Tag Archives: Central nervous system

North Carolina University Researchers Advance Understanding of Stem Cells

Researchers from North Carolina State University have identified a gene that tells embryonic stem cells in the brain when to stop producing nerve cells called neurons. The research is a significant advance in understanding the development of the nervous system, which is essential to addressing conditions such as Parkinson’s disease, Alzheimer’s disease and other neurological disorders.

The bulk of neuron production in the central nervous system takes place before birth, and comes to a halt by birth. But scientists have identified specific regions in the core of the brain that retain stem cells into adulthood and continue to produce new
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Stem Cells Regenerate Severe Spinal Cord Injury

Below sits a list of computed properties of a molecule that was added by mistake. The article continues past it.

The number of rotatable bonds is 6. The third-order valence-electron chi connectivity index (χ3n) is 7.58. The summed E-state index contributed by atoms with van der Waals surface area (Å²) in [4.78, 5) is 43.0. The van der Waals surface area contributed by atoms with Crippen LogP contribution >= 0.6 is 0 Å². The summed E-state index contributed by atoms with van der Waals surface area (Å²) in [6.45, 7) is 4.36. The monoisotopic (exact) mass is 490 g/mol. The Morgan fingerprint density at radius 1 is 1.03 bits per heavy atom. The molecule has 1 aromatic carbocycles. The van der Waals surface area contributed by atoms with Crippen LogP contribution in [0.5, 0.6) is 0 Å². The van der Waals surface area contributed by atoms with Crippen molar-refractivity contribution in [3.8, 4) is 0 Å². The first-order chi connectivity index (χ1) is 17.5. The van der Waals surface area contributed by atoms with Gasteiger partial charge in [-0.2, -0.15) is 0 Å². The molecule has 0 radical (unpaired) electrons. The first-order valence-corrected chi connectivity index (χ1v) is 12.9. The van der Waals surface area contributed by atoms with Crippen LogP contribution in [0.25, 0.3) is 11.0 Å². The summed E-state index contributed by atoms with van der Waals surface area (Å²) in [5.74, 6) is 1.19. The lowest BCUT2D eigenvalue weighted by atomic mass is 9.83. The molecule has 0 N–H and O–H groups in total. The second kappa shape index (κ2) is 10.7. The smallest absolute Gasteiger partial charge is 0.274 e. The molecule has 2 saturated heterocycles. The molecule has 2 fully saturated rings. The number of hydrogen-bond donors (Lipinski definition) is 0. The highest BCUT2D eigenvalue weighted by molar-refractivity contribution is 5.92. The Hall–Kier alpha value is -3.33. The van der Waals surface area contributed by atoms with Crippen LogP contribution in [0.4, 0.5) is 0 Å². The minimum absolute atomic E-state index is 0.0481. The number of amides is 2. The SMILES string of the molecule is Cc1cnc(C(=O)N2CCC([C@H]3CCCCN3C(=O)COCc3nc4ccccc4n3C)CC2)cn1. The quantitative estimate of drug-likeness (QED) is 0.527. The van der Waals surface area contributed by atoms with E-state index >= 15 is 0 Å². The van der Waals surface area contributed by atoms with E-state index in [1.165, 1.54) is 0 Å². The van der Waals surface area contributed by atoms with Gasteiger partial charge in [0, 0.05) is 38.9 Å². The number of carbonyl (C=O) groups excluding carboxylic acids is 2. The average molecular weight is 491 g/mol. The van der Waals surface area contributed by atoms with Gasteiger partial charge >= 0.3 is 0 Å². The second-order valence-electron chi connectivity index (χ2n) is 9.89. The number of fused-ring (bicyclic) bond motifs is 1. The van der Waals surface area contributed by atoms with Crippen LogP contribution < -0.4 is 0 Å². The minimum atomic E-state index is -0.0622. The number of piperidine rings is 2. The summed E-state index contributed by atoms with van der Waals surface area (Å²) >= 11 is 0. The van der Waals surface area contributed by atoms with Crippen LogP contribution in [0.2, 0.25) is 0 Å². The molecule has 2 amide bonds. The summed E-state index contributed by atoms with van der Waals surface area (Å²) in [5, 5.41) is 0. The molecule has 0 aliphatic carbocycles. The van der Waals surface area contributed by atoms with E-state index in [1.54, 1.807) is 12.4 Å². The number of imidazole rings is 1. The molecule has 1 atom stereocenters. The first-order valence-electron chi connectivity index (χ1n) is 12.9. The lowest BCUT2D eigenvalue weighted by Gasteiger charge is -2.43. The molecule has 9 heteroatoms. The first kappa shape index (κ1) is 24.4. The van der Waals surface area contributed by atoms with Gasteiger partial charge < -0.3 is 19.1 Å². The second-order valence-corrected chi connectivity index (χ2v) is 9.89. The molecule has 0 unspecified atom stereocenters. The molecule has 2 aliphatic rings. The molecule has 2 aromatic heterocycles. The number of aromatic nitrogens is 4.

In a study at the University of California, San Diego and VA San Diego Healthcare, researchers were able to regenerate “an astonishing degree” of axonal growth at the site of severe spinal cord injury in rats. Their research revealed that early stage neurons have the ability to survive and extend axons to form new, functional neuronal relays across an injury site in the adult central nervous system (CNS).

The study also proved that at least some types of adult CNS axons can overcome a normally inhibitory growth environment to grow over long distances. Importantly, stem cells across species
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